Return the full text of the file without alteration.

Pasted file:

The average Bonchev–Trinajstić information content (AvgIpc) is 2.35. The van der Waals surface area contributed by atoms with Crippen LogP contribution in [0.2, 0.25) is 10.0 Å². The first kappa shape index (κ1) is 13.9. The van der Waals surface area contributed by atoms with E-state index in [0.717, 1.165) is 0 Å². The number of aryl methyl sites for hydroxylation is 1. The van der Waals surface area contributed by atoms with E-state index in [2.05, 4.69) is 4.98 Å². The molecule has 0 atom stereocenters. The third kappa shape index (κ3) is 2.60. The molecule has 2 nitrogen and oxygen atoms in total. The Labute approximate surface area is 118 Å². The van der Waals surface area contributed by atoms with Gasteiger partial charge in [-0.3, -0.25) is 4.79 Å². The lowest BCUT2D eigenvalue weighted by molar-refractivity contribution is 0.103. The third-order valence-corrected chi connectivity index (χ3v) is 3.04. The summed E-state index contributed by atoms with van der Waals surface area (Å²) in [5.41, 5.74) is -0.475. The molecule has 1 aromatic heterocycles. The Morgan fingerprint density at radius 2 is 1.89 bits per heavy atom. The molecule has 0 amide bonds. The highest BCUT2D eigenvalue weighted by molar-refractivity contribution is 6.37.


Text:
The average Bonchev–Trinajstić information content (AvgIpc) is 2.35. The van der Waals surface area contributed by atoms with Crippen LogP contribution in [0.2, 0.25) is 10.0 Å². The first kappa shape index (κ1) is 13.9. The van der Waals surface area contributed by atoms with E-state index in [0.717, 1.165) is 0 Å². The number of aryl methyl sites for hydroxylation is 1. The van der Waals surface area contributed by atoms with E-state index in [2.05, 4.69) is 4.98 Å². The molecule has 0 atom stereocenters. The third kappa shape index (κ3) is 2.60. The molecule has 2 nitrogen and oxygen atoms in total. The Labute approximate surface area is 118 Å². The van der Waals surface area contributed by atoms with Gasteiger partial charge in [-0.3, -0.25) is 4.79 Å². The lowest BCUT2D eigenvalue weighted by molar-refractivity contribution is 0.103. The third-order valence-corrected chi connectivity index (χ3v) is 3.04. The summed E-state index contributed by atoms with van der Waals surface area (Å²) in [5.41, 5.74) is -0.475. The molecule has 1 aromatic heterocycles. The Morgan fingerprint density at radius 2 is 1.89 bits per heavy atom. The molecule has 0 amide bonds. The highest BCUT2D eigenvalue weighted by molar-refractivity contribution is 6.37.